On a previous page [87] reference is made to the occurrence of obscure eurypterids in the Shawangunk grit of the Delaware Water Gap, Pennsylvania. The material we then had proved indeterminable, but since then through the courtesy of Professor Gilbert van Ingen we have had opportunity to examine a very large number of specimens from the same locality recently acquired by him and Mr J. C. Martin. In regard to the horizon Professor van Ingen writes:

These eurypterids are from the third quartzitic conglomerate, "Medina white conglomerate, no. 2" of section B, at Delaware Water Gap, which is published as plate I, 1882, Report G6 (Second Pennsylvania Geological Survey). They come from about the middle of this band, and occur in thin seams of black shale of very irregular extent horizontally and of variable thickness and character vertically. Some of the shale seams have none, others abound in the eurypterids.

It thus appears that the occurrence of the eurypterids at the Delaware Water Gap is the same as that in the Shawangunk grit at Otisville.

Unfortunately the maceration, already so prevalent in much of the eurypterid material at Otisville, has at the Delaware Water Gap reached such a destructive degree that the shale is filled with a mass of comminuted eurypterid fragments; and to complete the destruction the chitinous substance has also been chemically altered until it has a slickensided and silky appearance and for the greater part has lost all trace of sculpture. Owing to this extremely unfavorable condition of the material, only a few small carapaces and patches of integument warrant description, although there is plenty of evidence that the eurypterids in these waters of the Shawangunk sea reached considerable size and occurred in great profusion.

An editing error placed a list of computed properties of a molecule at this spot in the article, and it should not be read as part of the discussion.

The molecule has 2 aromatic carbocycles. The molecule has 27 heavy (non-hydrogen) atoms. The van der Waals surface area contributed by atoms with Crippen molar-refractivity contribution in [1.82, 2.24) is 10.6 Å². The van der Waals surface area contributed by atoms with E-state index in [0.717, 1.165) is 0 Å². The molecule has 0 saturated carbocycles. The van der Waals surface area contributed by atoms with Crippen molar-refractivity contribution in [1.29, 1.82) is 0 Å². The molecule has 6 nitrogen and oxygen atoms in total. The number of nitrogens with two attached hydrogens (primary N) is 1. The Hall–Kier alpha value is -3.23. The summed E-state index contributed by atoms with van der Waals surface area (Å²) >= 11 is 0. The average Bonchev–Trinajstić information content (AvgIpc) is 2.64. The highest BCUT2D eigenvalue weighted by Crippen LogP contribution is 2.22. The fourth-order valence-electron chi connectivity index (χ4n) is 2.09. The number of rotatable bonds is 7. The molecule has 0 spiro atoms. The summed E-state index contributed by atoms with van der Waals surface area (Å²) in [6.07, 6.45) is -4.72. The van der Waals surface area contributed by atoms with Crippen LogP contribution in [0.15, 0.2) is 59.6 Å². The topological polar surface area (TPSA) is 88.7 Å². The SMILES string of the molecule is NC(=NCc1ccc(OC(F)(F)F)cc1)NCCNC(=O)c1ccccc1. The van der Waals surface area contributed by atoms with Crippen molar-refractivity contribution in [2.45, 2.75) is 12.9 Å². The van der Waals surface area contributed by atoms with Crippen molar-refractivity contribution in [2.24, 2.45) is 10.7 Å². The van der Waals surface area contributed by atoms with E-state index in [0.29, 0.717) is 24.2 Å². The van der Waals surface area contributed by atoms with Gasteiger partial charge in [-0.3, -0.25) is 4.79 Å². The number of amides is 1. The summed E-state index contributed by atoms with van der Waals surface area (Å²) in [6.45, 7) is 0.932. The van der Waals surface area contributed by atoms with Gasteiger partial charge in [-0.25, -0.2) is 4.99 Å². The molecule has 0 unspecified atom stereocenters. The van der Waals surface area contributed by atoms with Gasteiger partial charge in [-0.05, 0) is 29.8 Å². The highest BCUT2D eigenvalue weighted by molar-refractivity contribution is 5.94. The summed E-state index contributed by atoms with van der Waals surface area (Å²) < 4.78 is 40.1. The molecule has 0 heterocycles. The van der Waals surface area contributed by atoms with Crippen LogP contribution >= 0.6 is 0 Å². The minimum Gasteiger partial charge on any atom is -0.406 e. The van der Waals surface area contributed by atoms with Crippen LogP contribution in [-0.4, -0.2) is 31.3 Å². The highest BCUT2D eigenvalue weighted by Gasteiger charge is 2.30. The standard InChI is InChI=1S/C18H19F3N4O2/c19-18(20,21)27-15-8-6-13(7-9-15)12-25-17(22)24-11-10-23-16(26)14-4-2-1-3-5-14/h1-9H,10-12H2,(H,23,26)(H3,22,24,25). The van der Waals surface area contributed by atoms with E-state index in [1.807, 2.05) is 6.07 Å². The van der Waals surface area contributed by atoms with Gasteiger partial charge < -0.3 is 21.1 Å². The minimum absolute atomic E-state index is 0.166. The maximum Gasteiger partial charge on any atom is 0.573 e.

The best specimens are identical or very closely related to the following species from Otisville:

1 Dolichopterus otisius Clarke. A number of carapaces with the characteristic subtrapezoidal outline. Three of these, at least, show the position of the compound or lateral eyes and the marginal doublures.

2 Eurypterus maria Clarke. Carapaces with the very uniformly rounded outline of that species but not exhibiting the eyes.

3 Stylonurus cf. myops Clarke. Its presence is suggested by a patch of integument with the peculiar sculpture of that species. The sculpture resembles especially that of plate 53, figure 2.

4 Hughmilleria shawangunk Clarke. A segment with the characteristic linear sculpture. Also several carapaces are referable to this species.

5 Pterygotus cf. globiceps Clarke & Ruedemann. A very small somewhat distorted carapace of a Pterygotus may well represent this species.

Professor van Ingen has also succeeded in discovering still another eurypterid fauna southwest of the Delaware Water Gap, at the Swatara Gap, Lebanon co., Pa. The interesting feature of this fauna is that it occurs in association with marine fossils suggesting horizons lower than the Salina and corresponding to parts of the Niagaran, possibly as low as the Clinton.

Eurypterid remains were encountered in three beds distinguished as: 182 B 16h, 182 B 23 and 182 C 4x.